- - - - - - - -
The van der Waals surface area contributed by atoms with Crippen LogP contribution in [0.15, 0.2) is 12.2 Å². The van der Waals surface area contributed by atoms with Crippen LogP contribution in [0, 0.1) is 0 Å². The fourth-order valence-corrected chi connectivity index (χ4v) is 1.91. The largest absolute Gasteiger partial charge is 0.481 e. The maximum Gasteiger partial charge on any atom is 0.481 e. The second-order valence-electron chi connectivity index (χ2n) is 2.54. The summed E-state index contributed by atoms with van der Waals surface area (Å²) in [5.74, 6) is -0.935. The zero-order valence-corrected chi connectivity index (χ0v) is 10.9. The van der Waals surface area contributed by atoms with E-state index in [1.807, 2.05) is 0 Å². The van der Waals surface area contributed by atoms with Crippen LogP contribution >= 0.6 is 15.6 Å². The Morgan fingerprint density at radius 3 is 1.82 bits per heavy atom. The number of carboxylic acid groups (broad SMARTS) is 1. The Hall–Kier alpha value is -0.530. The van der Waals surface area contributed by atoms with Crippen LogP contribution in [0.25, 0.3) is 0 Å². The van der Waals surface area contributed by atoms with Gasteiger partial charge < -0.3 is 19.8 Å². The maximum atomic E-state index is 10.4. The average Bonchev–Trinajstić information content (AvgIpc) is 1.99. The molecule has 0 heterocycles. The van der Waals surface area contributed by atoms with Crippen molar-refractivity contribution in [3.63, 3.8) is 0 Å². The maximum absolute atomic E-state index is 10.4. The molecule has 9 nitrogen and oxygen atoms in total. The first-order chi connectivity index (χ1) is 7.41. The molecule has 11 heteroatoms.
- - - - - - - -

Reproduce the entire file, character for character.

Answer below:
The van der Waals surface area contributed by atoms with Crippen LogP contribution in [0.15, 0.2) is 12.2 Å². The van der Waals surface area contributed by atoms with Crippen LogP contribution in [0, 0.1) is 0 Å². The fourth-order valence-corrected chi connectivity index (χ4v) is 1.91. The largest absolute Gasteiger partial charge is 0.481 e. The maximum Gasteiger partial charge on any atom is 0.481 e. The second-order valence-electron chi connectivity index (χ2n) is 2.54. The summed E-state index contributed by atoms with van der Waals surface area (Å²) in [5.74, 6) is -0.935. The zero-order valence-corrected chi connectivity index (χ0v) is 10.9. The van der Waals surface area contributed by atoms with E-state index in [1.807, 2.05) is 0 Å². The van der Waals surface area contributed by atoms with Crippen LogP contribution >= 0.6 is 15.6 Å². The Morgan fingerprint density at radius 3 is 1.82 bits per heavy atom. The number of carboxylic acid groups (broad SMARTS) is 1. The Hall–Kier alpha value is -0.530. The van der Waals surface area contributed by atoms with Crippen LogP contribution in [0.25, 0.3) is 0 Å². The van der Waals surface area contributed by atoms with Gasteiger partial charge < -0.3 is 19.8 Å². The maximum atomic E-state index is 10.4. The average Bonchev–Trinajstić information content (AvgIpc) is 1.99. The molecule has 0 heterocycles. The van der Waals surface area contributed by atoms with Crippen molar-refractivity contribution in [3.63, 3.8) is 0 Å². The maximum absolute atomic E-state index is 10.4. The molecule has 9 nitrogen and oxygen atoms in total. The first-order chi connectivity index (χ1) is 7.41. The molecule has 11 heteroatoms.